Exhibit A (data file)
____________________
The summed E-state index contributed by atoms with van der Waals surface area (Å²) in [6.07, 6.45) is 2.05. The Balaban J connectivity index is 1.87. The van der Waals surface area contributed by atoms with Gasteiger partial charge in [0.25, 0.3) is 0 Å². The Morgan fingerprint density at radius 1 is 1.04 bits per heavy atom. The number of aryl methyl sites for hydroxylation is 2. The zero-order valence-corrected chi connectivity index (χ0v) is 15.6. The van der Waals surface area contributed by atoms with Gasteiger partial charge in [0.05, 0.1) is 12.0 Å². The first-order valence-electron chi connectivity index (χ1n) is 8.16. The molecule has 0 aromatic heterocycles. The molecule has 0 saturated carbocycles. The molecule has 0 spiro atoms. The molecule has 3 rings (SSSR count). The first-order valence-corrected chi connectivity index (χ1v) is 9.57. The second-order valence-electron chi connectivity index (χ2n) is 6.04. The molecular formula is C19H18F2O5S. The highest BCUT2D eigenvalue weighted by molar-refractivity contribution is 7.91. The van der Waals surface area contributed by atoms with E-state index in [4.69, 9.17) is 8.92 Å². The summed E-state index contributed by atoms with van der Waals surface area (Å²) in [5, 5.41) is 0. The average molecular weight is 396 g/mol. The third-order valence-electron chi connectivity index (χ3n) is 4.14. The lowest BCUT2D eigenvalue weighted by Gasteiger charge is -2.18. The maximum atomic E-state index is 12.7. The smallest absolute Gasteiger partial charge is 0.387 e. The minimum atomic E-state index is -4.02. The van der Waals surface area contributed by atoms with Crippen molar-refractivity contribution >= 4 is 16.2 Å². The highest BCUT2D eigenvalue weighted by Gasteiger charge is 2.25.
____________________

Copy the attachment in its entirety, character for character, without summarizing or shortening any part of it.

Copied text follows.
The summed E-state index contributed by atoms with van der Waals surface area (Å²) in [6.07, 6.45) is 2.05. The Balaban J connectivity index is 1.87. The van der Waals surface area contributed by atoms with Gasteiger partial charge in [0.25, 0.3) is 0 Å². The Morgan fingerprint density at radius 1 is 1.04 bits per heavy atom. The number of aryl methyl sites for hydroxylation is 2. The zero-order valence-corrected chi connectivity index (χ0v) is 15.6. The van der Waals surface area contributed by atoms with Gasteiger partial charge in [0.05, 0.1) is 12.0 Å². The first-order valence-electron chi connectivity index (χ1n) is 8.16. The molecule has 0 aromatic heterocycles. The molecule has 0 saturated carbocycles. The molecule has 0 spiro atoms. The molecule has 3 rings (SSSR count). The first-order valence-corrected chi connectivity index (χ1v) is 9.57. The second-order valence-electron chi connectivity index (χ2n) is 6.04. The molecular formula is C19H18F2O5S. The highest BCUT2D eigenvalue weighted by molar-refractivity contribution is 7.91. The van der Waals surface area contributed by atoms with E-state index in [4.69, 9.17) is 8.92 Å². The summed E-state index contributed by atoms with van der Waals surface area (Å²) in [5, 5.41) is 0. The average molecular weight is 396 g/mol. The third-order valence-electron chi connectivity index (χ3n) is 4.14. The lowest BCUT2D eigenvalue weighted by Gasteiger charge is -2.18. The maximum atomic E-state index is 12.7. The smallest absolute Gasteiger partial charge is 0.387 e. The minimum atomic E-state index is -4.02. The van der Waals surface area contributed by atoms with Crippen molar-refractivity contribution >= 4 is 16.2 Å². The highest BCUT2D eigenvalue weighted by Gasteiger charge is 2.25.